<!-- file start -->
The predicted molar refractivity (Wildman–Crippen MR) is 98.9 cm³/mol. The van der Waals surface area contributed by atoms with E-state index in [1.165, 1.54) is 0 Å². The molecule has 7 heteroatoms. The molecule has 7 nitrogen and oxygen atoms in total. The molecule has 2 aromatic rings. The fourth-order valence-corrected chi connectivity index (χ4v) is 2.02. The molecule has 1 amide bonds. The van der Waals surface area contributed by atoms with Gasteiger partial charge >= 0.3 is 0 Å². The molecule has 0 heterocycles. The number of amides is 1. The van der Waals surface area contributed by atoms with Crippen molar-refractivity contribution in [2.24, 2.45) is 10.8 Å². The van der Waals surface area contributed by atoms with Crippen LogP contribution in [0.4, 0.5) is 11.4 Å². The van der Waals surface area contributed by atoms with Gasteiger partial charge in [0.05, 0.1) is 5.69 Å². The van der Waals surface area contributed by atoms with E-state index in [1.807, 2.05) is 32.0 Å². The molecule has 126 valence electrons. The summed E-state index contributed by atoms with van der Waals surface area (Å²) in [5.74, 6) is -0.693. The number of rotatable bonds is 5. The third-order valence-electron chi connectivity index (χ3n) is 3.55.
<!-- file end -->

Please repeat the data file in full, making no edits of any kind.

The predicted molar refractivity (Wildman–Crippen MR) is 98.9 cm³/mol. The van der Waals surface area contributed by atoms with E-state index in [1.165, 1.54) is 0 Å². The molecule has 7 heteroatoms. The molecule has 7 nitrogen and oxygen atoms in total. The molecule has 2 aromatic rings. The fourth-order valence-corrected chi connectivity index (χ4v) is 2.02. The molecule has 1 amide bonds. The van der Waals surface area contributed by atoms with Gasteiger partial charge >= 0.3 is 0 Å². The molecule has 0 heterocycles. The number of amides is 1. The van der Waals surface area contributed by atoms with Crippen molar-refractivity contribution in [2.24, 2.45) is 10.8 Å². The van der Waals surface area contributed by atoms with Crippen LogP contribution in [0.4, 0.5) is 11.4 Å². The van der Waals surface area contributed by atoms with Gasteiger partial charge in [0.05, 0.1) is 5.69 Å². The van der Waals surface area contributed by atoms with E-state index in [1.807, 2.05) is 32.0 Å². The molecule has 126 valence electrons. The summed E-state index contributed by atoms with van der Waals surface area (Å²) in [5.74, 6) is -0.693. The number of rotatable bonds is 5. The third-order valence-electron chi connectivity index (χ3n) is 3.55.